Monday 28 August 2023

Babylon 5: The Road Home

John Sheridan, the first President of the Interstellar Alliance, has relocated from Babylon 5 to Minbar, which will serve as the new base for the Alliance. A routine inspection of a new Minbari power plant inadvertently dislodges Sheridan in time, sending him through a series of alternate timelines where his life, and the fate of the galaxy, took a very different turn. Somehow, he has to find his way home.

The Road Home is the first animated film in the Babylon 5 franchise and the first new instalment of any kind since the release of DVD movie The Lost Tales in 2007. The animated medium allows the surviving actors to reprise their roles and also allows new actors to take over the roles of those actors who are sadly no longer with us (and, as oft-discussed, Babylon 5's attrition rate of actors has been extraordinarily high).

The main appeal of The Road Home is nostalgia: the animated film is so steeped in deep cut lore references to the original show that I'm not sure how much newcomers will get out of it, let alone the massive spoilers it contains for the events of the series. For a B5 veteran, it is tremendous fun to once again see Bruce Boxleitner, Claudia Christian, Patricia Tallman, Tracy Scoggins, Bill Mumy and Peter Jurasik reprise their roles as Sheridan, Ivanova, Lyta, Lochley, Lennier and Londo respectively. Peter Jurasik in particular slips back into his role as if zero time has passed, and his vocal delivery is spot-on (apart from Tallman, the other actors do have some of the sound of the intervening three decades in their voices). The newcomers are mostly decent, with Paul Guyet outstanding in replicating both Michael O'Hare and Tim Choate's vocal performances as Commander Sinclair and Zathras. Andrew Morgado has the hardest job in replicating the unique vocal stylings of Andreas Katsulas and wisely doesn't even try, instead choosing a similar haughty tone and making it his own.

The character animation is very nice, with a good amount of expression captured from the original actors, although the space CGI is sadly disappointing and lacking in detail: the White Star ships look like unfinished pieces of clay and the Starfuries look like their mid-1990s Micro Machine models. It's genuinely disappointing to see the spacecraft looking so lacking compared to their original incarnations, despite some good design ideas (the Shadow warships now having moving protuberances, for example).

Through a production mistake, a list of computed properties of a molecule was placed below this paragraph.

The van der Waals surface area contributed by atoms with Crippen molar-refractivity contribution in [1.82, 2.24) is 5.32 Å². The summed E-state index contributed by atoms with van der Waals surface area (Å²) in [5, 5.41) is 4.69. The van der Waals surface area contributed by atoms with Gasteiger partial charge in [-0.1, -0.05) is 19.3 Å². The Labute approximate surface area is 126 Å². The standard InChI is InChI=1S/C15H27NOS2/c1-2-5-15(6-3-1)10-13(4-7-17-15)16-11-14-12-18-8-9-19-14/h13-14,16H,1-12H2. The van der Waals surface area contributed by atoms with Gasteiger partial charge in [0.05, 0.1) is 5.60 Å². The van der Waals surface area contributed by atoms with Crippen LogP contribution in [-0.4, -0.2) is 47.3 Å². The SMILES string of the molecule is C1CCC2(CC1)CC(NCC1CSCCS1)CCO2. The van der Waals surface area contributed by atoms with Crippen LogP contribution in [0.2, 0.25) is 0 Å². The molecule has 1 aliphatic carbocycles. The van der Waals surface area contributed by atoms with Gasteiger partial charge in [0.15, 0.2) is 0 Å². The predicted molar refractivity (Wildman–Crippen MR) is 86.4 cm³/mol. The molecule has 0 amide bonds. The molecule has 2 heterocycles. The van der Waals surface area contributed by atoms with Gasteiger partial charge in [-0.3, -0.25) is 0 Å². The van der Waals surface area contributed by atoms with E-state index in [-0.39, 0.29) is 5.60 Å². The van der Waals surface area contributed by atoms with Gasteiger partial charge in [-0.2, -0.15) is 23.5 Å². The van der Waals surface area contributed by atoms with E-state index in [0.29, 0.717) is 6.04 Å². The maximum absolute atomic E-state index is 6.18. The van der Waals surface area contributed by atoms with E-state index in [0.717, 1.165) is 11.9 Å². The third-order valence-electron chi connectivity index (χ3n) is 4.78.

In terms of story and character, The Road Home is a mixed bag. Sheridan flipping between time streams is a nice reuse of story elements from the Season 3 two-parter War Without End, but this promising idea is wasted slightly in revisiting scenes and ideas from the original show that we already saw decades ago. Newcomers will be lost without context and OG fans will find this material redundant. As the movie wears on and we get into newer ideas and start seeing alternate timelines where things unfolded differently, things pick up. It's also nice to get to see things we never saw in the original show, like a Vorlon planet-killer in full action and a Minbari jump gate in operation. But whilst that kind of trivia satisfies, there are also a bevy of continuity errors elsewhere that grate.

As a Babylon 5 project, the film has a lot of wince-inducing dialogue and awful humour, which was a hallmark of the original show, and to be frank would be missed if it wasn't present at least to some degree. However, the original show balanced that out with some beautiful speeches and occasional gags that worked well. The latter are mostly missing from this movie. This movie also mistakes long-worn-out memes as humour, so we get a ton of Zathras focusing on his "comic elements" and completely missing the pathos and tragedy that made the character so compelling on his original appearance in the episode Babylon Squared. Tone is something the movie struggles with a lot: the film feels too light and funny for the massive, grave stakes of the story, and any notion of subtlety from the original series has been lost. In the original, the Shadows were master manipulators who rarely emerged from the darkness and worked through disposable intermediaries and minions. Here, they are recklessly suicidal drones who directly attack enemies in swarms, not caring how many die in the process.

The movie (**½) leaves a Babylon 5 fan feeling conflicted: it is undeniably fun to see these characters again, and it's particularly gratifying to see an actual sequel project involving almost the entire cast of the show, for the first time since the end of the original series (the various spin-off media and DVD movies since then have involved just a few characters, or newcomers). The animation is solid, the voice acting mostly excellent, and at 80-ish minutes the film does not outstay its welcome. But the story feels a little pointless, the humour is often painful and the "alternate universe" set up in the movie as a possible future setting for new material is (at least at this prototypical stage) uninspiring.

The film is available on DVD, Blu-Ray and digital platforms now.

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